After a half hour of fawning over the Edge 540 in its striking orange and black Hamilton livery, our hosts directed us to one of the most important components of the Red Bull Air Race, the inflatable pylons. Pylons define the course in air racing, building a series of slaloms, tight corners and straightaways that create the most challenging flying circuits in the world. The pylons are either single, indicating a rolling turn, or paired to create a gate, which must be flown through within ten degrees of level flight. Red Bull’s pylons are unique, standing at 82 feet high with the top third in brilliant red for easy identification of the legal flying altitude and a contrasting yellow stripe for measuring wing roll angle. The shape of these pylons is a simple but genius solution to several problems as well. At a glance, these pylons are cone shaped, but more accurately they’re semi-conical. One side of the pylon tapers like a cone, but the other is straight up and down. Not only does this clearly indicate which side of the pylon pilots are supposed to fly on (the plane must always remain on the straight side, or else incur a time penalty) but it also makes the pylons highly wind resistant, able to avoid swaying in winds up to 25 knots. What really sets the Red Bull pylon design apart, however, is the material used. The lower white portion is a tough rubberized weatherproof canvas, while the top red section is a lightweight nylon not unlike a parachute. While a parachute is designed to prevent and minimize any ripping, the pylon’s unique fabric is intended to tear away completely on impact. The importance of this is twofold. Firstly, it immediately shows any contact a pilot makes with a pylon to accurately apply the three second added time penalty. More importantly, however, the quick and easy tearing prevents any damage to the aircraft or pilot in the event of an impact. When these touches happen, the pylons are easily and quickly replaceable. The top red portion is attached to the rest of the pylon by a zipper, and a new pylon can be zipped on and fully inflated in under two minutes. All together, the pylons assembled at Indy included five level flight gates, a three pylon chicane, one rolling turn and an end-of-lap VTM. A VTM, or vertical turning maneuver, is where air racing sets itself apart from its counterparts on the ground most dramatically. After flying through the start/finish gate, pilots loop through a 300 foot high turn going straight up and over the top before rolling and continuing in the opposite direction. This maneuver puts pilot and plane alike through incredible strain, with the aircraft maintaining its average lap speed of 220 miles an hour and experiencing 10 G of load. A full timed session around this demanding and technical course is three laps, with pilots averaging this feat in around 1 minute, 5 seconds.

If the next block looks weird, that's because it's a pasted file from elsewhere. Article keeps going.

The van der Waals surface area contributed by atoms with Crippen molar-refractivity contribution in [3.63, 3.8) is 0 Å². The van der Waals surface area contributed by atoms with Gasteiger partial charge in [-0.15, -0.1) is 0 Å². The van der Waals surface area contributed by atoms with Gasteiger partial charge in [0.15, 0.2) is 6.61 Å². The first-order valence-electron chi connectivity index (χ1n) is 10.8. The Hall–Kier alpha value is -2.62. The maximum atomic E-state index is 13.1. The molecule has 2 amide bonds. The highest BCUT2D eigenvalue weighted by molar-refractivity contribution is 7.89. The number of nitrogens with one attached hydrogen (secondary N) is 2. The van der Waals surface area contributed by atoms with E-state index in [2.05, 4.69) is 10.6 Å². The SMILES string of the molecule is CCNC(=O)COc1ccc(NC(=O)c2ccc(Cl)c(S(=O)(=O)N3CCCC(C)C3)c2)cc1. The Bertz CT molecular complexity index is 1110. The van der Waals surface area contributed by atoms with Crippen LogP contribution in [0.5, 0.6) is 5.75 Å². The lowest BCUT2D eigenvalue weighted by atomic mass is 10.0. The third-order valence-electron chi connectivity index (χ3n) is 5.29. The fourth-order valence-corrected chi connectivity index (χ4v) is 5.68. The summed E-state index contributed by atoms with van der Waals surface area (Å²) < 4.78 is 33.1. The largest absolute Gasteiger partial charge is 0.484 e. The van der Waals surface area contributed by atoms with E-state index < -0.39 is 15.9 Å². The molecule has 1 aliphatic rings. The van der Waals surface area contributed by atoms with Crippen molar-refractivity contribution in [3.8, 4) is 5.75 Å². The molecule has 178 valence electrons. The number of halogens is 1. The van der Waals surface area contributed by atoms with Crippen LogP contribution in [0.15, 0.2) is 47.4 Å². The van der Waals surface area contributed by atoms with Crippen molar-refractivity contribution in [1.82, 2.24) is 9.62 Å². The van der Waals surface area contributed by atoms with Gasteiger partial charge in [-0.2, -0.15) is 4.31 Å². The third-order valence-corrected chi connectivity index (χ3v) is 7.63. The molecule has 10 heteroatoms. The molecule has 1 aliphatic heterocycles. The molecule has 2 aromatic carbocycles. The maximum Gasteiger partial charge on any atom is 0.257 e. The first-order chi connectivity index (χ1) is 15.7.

These 14 fliers are the greatest pilots in the world, however, and race victories often come down to the hundredths of a second. With that in mind, Hamilton has an incredibly difficult job to accurately time and score these events as the official timekeeper. The crack team of timing experts Hamilton employs, however, are more than up to the job, and they bring with them an incredibly extensive array of equipment to achieve it. The timekeeping team of four technicians sit in a booth in IMS’s famous Pagoda structure, high above the course with a commanding view of the entire circuit. Each technician monitors a bank of computers, linked to photo finish cameras, timekeeping sensors, and wing level sensors located at each pylon. Each pylon contains a bank of three sensors with redundant systems for each in case of failure. The photo finish cameras operate at 10,000 frames per second, allowing the team to accurately observe every move from every pilot in every session. In the event of an incorrect level flight penalty (two seconds added to lap time), inadequate marker smoke emitted during lap (one second time penalty), incorrect flight altitude (two seconds), or a pylon hit (a full three seconds!), the team can analyze and highlight the relevant footage and timing data within seconds, delivering to the race officials their recommended penalty with documentation. This allows for speedy and accurate decisions by race stewards, also reducing the number of disputed calls by angry team owners to almost zero.